You’re Still Hot To Me by Jean Kittson – Extract

You're Still Hot To Me

CHAPTER 1

OUT AND PROUD

THIS IS OUR MISSION STATEMENT. When I say mission, I am not talking about the mission position – that comes later in a separate sealed section titled Menopause and Sex. (Oh yeah baby, contrary to all the jokes about dry vaginas and pain and women preferring soft furnishings and watching Grand Designs, there is a lot of sex during menopause. Or not. Some of us really do feel like a sealed section. You may go straight to that section now if you wish.)

The mission for this book is simple: To talk about menopause and dispel any fear of menopause.

We should not be afraid of menopause. It won’t do you any good if you are. We should be alert but not alarmed, forewarned, forearmed and, most importantly, informed: by one another, by people who know and like and trust one another, and by the occasional expert. But God forbid this should be the cause of another bloody government department. They will only start nagging us about ‘units’ of alcohol and ‘serves’ of vegetables. Then they will all go out for Thai food and white wine.

There are two milestones in every woman’s life, puberty and menopause; what happens in between them are matters of taste, preference, luck, judgement, biology, geography, skill and cunning. Puberty and menopause are givens, the start line and the finish line of the hormone marathon. They used to be trade secrets.

Not so very long ago, women didn’t menstruate, they didn’t flatulate, and they didn’t go through menopause. Happily times have changed, and we now know that women do have periods and we do fart (nicely), but apparently, for many women, we still don’t go through menopause. Why the silence? Why are so many women reluctant to talk about it? Not much with one another. Not across the generations. Not with our menfolk.

Even professional women who work in pharmacies treat menopause like an embarrassing affliction. When I first got symptoms of menopause I went to a pharmacy, since garlic and essential oils and wine wouldn’t fix them. I staggered in, delirious with sleep deprivation and with bags the size of cabin luggage under my eyes, and said to one of the well-groomed, kind, mature, possibly menopausal women: ‘I think I may be going through menopause. I am not sleeping because I get really hot at night and keep waking up to kick off the doona. And then I wake up to pull the doona back up. Now my husband has hypothermia and I’m confused. What’s up?’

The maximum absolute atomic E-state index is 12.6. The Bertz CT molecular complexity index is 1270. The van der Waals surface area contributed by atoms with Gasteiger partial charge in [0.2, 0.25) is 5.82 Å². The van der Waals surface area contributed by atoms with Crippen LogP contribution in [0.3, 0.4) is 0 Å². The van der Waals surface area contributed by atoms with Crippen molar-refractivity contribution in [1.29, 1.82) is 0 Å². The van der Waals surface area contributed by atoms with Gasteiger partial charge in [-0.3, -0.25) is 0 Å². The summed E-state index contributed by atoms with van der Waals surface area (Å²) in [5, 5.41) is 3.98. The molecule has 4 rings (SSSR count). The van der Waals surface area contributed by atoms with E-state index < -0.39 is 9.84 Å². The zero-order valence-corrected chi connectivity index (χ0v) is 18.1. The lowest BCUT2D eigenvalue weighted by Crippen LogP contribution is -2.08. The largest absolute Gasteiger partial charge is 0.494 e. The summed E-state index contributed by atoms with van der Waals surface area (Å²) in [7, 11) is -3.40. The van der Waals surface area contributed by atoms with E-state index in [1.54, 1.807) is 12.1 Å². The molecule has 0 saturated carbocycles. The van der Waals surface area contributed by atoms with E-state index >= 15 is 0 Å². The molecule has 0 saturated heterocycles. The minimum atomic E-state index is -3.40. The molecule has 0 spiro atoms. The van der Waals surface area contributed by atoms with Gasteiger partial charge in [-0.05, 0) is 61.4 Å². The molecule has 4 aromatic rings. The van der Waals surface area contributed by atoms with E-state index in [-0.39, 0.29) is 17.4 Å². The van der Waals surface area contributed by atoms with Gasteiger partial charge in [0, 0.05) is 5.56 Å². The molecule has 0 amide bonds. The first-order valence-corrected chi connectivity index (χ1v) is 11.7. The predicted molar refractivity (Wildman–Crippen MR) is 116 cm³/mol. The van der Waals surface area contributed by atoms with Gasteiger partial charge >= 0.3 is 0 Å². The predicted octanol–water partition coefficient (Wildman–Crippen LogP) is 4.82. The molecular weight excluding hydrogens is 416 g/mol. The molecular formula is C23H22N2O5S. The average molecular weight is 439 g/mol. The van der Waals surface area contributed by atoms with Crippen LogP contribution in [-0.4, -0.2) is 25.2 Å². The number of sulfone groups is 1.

She glanced furtively around the shop and mouthed the words ‘hot flushes’ as if she was saying ‘Your nipple is showing’. As if hot flushes were something to be embarrassed about. Like genital warts. In fact, most of these professionals will happily and openly talk about genital warts and herpes and haemorrhoids without flinching, and steer you to a shelf full of rainbow options, but they would no more say ‘hot flushes’ out loud than ‘Voldemort lives again’. Everywhere, in pharmacies and supermarkets and garages and bulldozer rental shopfronts, there are rows and rows of colourful tampons looking like the Darrell Lea display on the next shelf. But menopause? Huh!

Why won’t women talk much about it? Not in our culture and generally not much in any culture, even though all women, each and every woman usually in her forties or fifties, will go through menopause and has done since the beginning of time.

It is very likely that one of the reasons, perhaps the principal reason, for menopause being treated as a mystery is that it is part of, gasp, getting a little older.

But menopause is not about growing old. It’s about growing up.

Therefore as grown-up, mature menopausal women, let’s bring menopause out of the closet. It’s about the only thing left in the bloody closet.

I am menopausal and at peace with it, if not always peaceful during it. If we had a ribbon for menopausal women I would wear it proudly pinned to my bosom. Or perhaps a tattoo, of a beautiful feminine rose in its fullest bloom. Held in a clenched fist.

Happily, we who are now enjoying menopause are the generation that can talk about it. We have form. We are the generation who burnt our bras, then we discovered gravity and we put them back on again. (They weren’t called the Swinging ’60s for nothing.) We embraced body hair, not necessarily for long, or wisely, or hygienically, but we are not afraid of it any more. We are the generation who used the word ‘vagina’ candidly, out loud and without shame. We brought the vagina out of our undies and into the open, sometimes literally, as many of us hippies didn’t wear knickers and there was nothing quite so liberating as the thrill of a soft breeze up our skirts and the freedom to pee standing up, like a man. It was empowering. We viewed the vagina as a completely acceptable and beautiful part of the body. We viewed it literally, too, down on the floor with our legs in the air and a mirror. We felt as comfortable with our genitals as men felt with theirs, only with a lot less scratching and not as much to adjust.